My comments to Senate Judiciary
My comments (pdf) for tomorrow's Senate Judiciary Committee, Subcommittee on the Constitution hearings on gun control and the Second Amendment.
Further update: my spam blocker has blocked several comments, so I'll put them in the extended entry below.
Still further update: I think Heller uses "in common use" as a sort of entry test: the 2A protects such guns, so if gun meets that test, then you assess the validity of the regulation with conventional standards of scrutiny. I see "in common use" as flawed even there. (1) An armed banned at the outset will never get into common use, no matter how flawed the ban might be. (2) It comes from Miller, which was a militia-centric case. To the extent it has any discernable holding, Miller suggest that guns not suited for militia/military use are not protected. Heller uses an entirely different approach. (3) At that, Miller does not treat "common use" as a true test. It says militia were expected to appear bearing arms that were in common use. That's more a historical statement than a test. As a historical statement it is true. As a test, there's no explanation of just why that would matter.
David - Came here via Instapundit link.
Excellent letter and I hope it gets its due consideration.
I would take issue with only one aspect of it, the origins of "assault weapon" in the legislative lexicon. While you may be correct that the VPC popularized the concept of the evil and scary "assault weapon", the idea was first floated in California circa-1988/89.
If you look up the Roberti-Roos Assault Weapons Control Act of 1989, you will find the first legislative use of the term that I have been able to find. The passage of this law (by a handful of votes in Sacramento) came only after a horrific school shooting in Stockton CA.
This link will provide some context and background:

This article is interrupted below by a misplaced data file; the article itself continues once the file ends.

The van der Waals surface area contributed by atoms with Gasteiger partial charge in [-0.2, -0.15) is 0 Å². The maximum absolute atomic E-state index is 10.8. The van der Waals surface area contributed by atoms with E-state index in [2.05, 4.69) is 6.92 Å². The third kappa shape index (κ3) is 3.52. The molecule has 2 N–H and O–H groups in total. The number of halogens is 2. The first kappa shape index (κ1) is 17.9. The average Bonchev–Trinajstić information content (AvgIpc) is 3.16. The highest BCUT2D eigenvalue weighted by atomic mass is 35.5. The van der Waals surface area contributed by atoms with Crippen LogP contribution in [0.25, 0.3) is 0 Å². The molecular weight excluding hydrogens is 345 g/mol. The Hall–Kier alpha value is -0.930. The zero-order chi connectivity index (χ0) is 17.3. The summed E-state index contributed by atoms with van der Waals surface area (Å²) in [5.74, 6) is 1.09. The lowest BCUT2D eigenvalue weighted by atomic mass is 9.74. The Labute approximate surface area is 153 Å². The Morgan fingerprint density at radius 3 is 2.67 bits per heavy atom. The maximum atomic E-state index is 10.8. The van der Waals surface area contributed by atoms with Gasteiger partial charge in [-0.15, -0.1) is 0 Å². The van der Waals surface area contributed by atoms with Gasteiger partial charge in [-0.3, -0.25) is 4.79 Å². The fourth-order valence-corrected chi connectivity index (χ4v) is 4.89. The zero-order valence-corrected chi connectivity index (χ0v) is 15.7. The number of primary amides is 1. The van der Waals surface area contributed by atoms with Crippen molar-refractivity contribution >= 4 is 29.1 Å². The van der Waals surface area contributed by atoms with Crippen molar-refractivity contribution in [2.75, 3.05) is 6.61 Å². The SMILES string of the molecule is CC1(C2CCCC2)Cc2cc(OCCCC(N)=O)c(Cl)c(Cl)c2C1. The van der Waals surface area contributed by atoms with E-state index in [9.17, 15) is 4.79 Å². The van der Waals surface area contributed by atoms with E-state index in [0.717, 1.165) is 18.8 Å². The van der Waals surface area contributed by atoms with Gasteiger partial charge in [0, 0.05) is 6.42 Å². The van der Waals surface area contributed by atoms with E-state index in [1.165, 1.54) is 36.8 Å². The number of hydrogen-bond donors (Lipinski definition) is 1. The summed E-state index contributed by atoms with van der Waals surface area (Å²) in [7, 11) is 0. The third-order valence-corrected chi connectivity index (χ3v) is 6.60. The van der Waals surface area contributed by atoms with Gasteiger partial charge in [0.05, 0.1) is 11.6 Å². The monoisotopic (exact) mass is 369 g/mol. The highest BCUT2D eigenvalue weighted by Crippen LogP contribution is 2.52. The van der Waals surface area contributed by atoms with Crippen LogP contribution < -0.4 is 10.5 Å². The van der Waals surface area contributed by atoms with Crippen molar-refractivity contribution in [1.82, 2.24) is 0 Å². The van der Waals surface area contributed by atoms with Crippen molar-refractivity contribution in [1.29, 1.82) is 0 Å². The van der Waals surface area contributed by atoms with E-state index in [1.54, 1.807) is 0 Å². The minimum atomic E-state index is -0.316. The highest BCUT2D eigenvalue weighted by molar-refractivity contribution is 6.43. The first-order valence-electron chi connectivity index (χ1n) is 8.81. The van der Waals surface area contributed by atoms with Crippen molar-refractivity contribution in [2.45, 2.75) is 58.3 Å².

The link below is even more instructive as it is a recollection of one of the LEOs involved in the drafting of the legislation. You will not that it was drafted by Democratic Sacramento staffers with little to no knowledge of guns but ideas on how to make the law sound scary and effective.
Of particular note is the treatment of magazine capacity which back then was solely focused on AK/AR style rifles and "machine pistols" like the Intertec and MACs. NO MENTION of traditional semi-auto handguns when using the 10-round magazine threshold. If they were concerned about traditional pistols then, they would likely have included the Browning Hi-Power and others on the named weapon list - they did not.
"any true “assault rifle” is capable of full automatic fire."
I don't think that's accurate. Many M-16s and M-4s have only options for single fire and 3 round fire. No full automatic choice. But I'd call them assault rifles. You might want to remove the word 'full'.
Pretty good, though I'd also note that the advent of separate pistol grips was also motivated by modern semiautomatic rifle designs that located the recoil spring and bolt follower in the buttstock to shorten the rifle's overall length, making the traditional in-line pistol grip and its required indentation for the thumb incompatible.
I've also been thinking a bit about the magazine size restrictions. These restrictions would have marginal effect on a determined would-be mass shooter, since he could prepare in advance by carrying multiple smaller magazines on his belt, in sports vest pockets, etc. and train himself to exchange them quickly. The civilian defender against an attack, on the other hand, is not going to be so attired and likely will have only what ammo is with his defensive firearm when he grabs it. Magazine size restrictions, therefore, would disproportionately hinder defense relative to attack, shifting the balance of power towards the criminal.
Steve K writes:
I hear the argument that there is no need for high capacity magazines other than to shoot people. Nonsense. Here in Utah there is a bounty of $50 for every coyote pelt. Coyotes run in packs. If I'm out hunting and I come across a pack of coyotes I want as many rounds as possible before they run off. The AR-15 is a perfect gun for the job.